At the end of July, the Australian Energy Market Operator (AEMO) released the final version of its 2020 Integrated System Plan (ISP). It is based around five scenarios, each of which is based on a plausible combination of economic and social factors.
Each combination yields a particular mix of demand for electricity and supply from wind and solar generation, based on the relative costs of generation from each source, i.e. continued functioning of the National Electricity Market as it operates today.
Demand and renewable generation then determine the utilisation of legacy coal, gas and hydro generation capacity. None of the five scenarios includes any new coal, gas, or hydro (as distinct from pumped storage) power stations.
It is important to emphasise than none of these scenarios is a forecast or projection and neither are they the output of a model, other than the simple constraint that supply must match demand at all times and at all locations.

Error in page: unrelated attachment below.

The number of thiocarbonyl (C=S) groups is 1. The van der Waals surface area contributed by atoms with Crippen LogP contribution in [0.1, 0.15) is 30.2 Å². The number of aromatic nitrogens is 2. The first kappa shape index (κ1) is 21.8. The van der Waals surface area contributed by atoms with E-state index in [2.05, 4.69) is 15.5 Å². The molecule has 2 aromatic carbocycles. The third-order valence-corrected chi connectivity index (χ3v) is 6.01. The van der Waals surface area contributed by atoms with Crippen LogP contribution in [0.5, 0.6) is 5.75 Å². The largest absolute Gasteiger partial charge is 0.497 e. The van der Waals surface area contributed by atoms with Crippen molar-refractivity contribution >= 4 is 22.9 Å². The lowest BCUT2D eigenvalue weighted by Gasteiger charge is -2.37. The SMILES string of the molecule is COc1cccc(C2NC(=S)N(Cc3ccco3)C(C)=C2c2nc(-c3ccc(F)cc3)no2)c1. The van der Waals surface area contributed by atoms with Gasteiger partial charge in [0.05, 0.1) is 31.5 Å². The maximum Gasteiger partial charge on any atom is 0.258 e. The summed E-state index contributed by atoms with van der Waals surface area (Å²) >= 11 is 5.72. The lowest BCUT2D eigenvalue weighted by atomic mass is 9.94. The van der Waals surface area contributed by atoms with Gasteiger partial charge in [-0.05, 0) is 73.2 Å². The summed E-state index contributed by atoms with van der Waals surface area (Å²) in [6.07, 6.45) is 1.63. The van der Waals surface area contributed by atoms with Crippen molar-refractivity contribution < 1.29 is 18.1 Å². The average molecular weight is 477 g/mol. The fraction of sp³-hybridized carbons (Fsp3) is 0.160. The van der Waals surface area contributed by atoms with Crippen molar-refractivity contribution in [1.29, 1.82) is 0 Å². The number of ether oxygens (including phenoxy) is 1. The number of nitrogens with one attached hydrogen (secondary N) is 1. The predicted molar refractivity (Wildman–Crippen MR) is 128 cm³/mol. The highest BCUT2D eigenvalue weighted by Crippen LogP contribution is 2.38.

The objective of the sophisticated modelling used by AEMO in developing the ISP is to determine the mix and timing of new investment in transmission, firming capability (storage etc.) and other grid infrastructure that will be required, under each scenario, to provide a secure
and reliable supply of electricity at least cost to consumers.
Under four of the five scenarios demand is assumed to increase at an average rate of between about 0.4% and 0.6% per annum over the period from 2020 to 2042 (one scenario has much slower demand growth). There is relatively modest growth in use of electric vehicles. Rates of consumer switching from gas to electric technologies for low temperature heat supply (space heating and hot water) are also fairly modest.